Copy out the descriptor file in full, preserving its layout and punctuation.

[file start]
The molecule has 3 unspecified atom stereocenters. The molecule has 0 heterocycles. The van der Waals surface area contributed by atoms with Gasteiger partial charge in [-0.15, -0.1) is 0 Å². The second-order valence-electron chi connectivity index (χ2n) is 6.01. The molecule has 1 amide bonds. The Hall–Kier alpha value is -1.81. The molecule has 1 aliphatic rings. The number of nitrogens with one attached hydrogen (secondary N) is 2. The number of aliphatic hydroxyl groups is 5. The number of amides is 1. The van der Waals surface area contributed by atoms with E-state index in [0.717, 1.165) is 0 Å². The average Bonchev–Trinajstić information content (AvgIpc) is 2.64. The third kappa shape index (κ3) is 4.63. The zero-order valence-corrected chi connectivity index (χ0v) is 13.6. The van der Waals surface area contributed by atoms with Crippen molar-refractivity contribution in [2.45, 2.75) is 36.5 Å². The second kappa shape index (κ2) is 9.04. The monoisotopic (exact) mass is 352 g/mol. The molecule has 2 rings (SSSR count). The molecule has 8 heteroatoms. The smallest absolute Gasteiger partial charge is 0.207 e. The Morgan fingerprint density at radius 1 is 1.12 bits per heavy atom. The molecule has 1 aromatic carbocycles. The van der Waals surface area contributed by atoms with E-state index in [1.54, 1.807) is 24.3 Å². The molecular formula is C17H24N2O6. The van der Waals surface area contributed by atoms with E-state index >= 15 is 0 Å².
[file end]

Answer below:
The molecule has 3 unspecified atom stereocenters. The molecule has 0 heterocycles. The van der Waals surface area contributed by atoms with Gasteiger partial charge in [-0.15, -0.1) is 0 Å². The second-order valence-electron chi connectivity index (χ2n) is 6.01. The molecule has 1 amide bonds. The Hall–Kier alpha value is -1.81. The molecule has 1 aliphatic rings. The number of nitrogens with one attached hydrogen (secondary N) is 2. The number of aliphatic hydroxyl groups is 5. The number of amides is 1. The van der Waals surface area contributed by atoms with E-state index in [0.717, 1.165) is 0 Å². The average Bonchev–Trinajstić information content (AvgIpc) is 2.64. The third kappa shape index (κ3) is 4.63. The zero-order valence-corrected chi connectivity index (χ0v) is 13.6. The van der Waals surface area contributed by atoms with Crippen molar-refractivity contribution in [2.45, 2.75) is 36.5 Å². The second kappa shape index (κ2) is 9.04. The monoisotopic (exact) mass is 352 g/mol. The molecule has 2 rings (SSSR count). The molecule has 8 heteroatoms. The smallest absolute Gasteiger partial charge is 0.207 e. The Morgan fingerprint density at radius 1 is 1.12 bits per heavy atom. The molecule has 1 aromatic carbocycles. The van der Waals surface area contributed by atoms with E-state index in [1.54, 1.807) is 24.3 Å². The molecular formula is C17H24N2O6. The van der Waals surface area contributed by atoms with E-state index >= 15 is 0 Å².